By Noah Swartz for Takepart.com
From the article:
So when mere months after his death Edward Snowden released his cache of internal NSA files, and we the public and the media all struggled to understand it and figure out what to do, it was hard not to miss Aaron immensely. It was a surprise of sorts seeing that I wasn’t the only one who looked to Aaron for guidance, and that I wasn’t the only one having a hard time without him. Remember when Wikipedia blacked out to protest SOPA/PIPA? A lot of people wondered why something similar didn’t happen in protest of the NSA, why something similar didn’t happen more recently in the fight for net neutrality. The answer, in large part, is because Aaron isn’t around anymore to do these things. To motivate and guide us.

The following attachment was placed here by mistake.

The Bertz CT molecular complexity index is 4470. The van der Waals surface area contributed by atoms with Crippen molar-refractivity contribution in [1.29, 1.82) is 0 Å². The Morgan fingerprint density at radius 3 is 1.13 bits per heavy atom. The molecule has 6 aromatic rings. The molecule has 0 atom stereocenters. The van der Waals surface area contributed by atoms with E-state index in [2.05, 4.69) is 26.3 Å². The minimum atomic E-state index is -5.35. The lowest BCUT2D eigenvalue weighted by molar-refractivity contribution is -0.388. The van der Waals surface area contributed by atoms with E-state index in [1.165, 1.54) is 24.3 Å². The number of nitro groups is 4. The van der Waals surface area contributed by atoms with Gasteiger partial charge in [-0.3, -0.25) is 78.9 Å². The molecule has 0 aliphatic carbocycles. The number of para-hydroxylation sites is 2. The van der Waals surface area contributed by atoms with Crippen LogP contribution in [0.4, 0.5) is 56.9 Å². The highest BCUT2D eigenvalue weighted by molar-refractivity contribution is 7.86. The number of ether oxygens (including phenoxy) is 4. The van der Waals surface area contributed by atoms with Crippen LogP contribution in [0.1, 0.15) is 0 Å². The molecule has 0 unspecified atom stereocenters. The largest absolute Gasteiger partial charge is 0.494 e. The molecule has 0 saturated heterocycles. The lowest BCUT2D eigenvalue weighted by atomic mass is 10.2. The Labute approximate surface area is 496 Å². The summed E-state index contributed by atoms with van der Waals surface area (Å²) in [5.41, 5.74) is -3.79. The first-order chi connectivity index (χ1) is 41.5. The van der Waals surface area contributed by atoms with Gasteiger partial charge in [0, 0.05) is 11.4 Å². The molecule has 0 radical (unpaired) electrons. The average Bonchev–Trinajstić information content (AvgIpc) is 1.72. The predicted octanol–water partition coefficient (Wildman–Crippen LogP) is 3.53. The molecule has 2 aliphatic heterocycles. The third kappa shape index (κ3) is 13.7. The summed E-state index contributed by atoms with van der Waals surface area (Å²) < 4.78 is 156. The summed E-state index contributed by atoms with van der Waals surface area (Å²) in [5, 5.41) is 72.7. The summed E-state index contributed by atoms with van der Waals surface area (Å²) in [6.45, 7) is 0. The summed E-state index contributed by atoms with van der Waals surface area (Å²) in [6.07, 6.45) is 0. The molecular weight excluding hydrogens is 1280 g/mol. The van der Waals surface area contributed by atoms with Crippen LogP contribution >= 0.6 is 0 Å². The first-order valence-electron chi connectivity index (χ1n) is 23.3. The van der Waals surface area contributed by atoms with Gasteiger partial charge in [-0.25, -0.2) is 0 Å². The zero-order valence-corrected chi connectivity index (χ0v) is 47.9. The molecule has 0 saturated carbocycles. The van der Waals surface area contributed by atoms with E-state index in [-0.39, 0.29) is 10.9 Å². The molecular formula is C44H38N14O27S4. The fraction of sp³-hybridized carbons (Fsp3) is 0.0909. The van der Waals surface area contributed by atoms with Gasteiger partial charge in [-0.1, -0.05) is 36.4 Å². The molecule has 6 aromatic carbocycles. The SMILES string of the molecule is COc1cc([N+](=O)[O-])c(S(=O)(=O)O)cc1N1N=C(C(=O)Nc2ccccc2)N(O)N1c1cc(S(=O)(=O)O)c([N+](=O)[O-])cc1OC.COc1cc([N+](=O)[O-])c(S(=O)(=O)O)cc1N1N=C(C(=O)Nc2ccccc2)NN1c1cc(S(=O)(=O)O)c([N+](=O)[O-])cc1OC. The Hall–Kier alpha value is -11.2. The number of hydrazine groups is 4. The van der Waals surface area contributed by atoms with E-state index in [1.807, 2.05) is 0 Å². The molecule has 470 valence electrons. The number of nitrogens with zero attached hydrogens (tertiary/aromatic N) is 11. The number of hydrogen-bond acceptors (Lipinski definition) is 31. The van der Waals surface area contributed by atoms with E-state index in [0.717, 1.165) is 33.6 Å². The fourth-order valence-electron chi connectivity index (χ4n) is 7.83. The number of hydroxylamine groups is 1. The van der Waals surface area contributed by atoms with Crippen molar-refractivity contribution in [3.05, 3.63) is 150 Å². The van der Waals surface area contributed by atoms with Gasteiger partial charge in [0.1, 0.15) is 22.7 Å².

In a deeply personal way Aaron lives on in me, but similarly his ideals live on in a whole crowd of organizations and people he collaborated with. Demand Progress is still running strong, with David Segal at its helm. The Electronic Frontier Foundation is still fighting for tech law reform, with Cindy Cohen as legal director and Peter Eckersley and Seth Schoen advising it on tech. The Freedom of the Press Foundation is supporting projects like SecureDrop, a tool Aaron helped develop to protect the anonymity of journalistic sources, and Fight for the Future is educating people about net neutrality.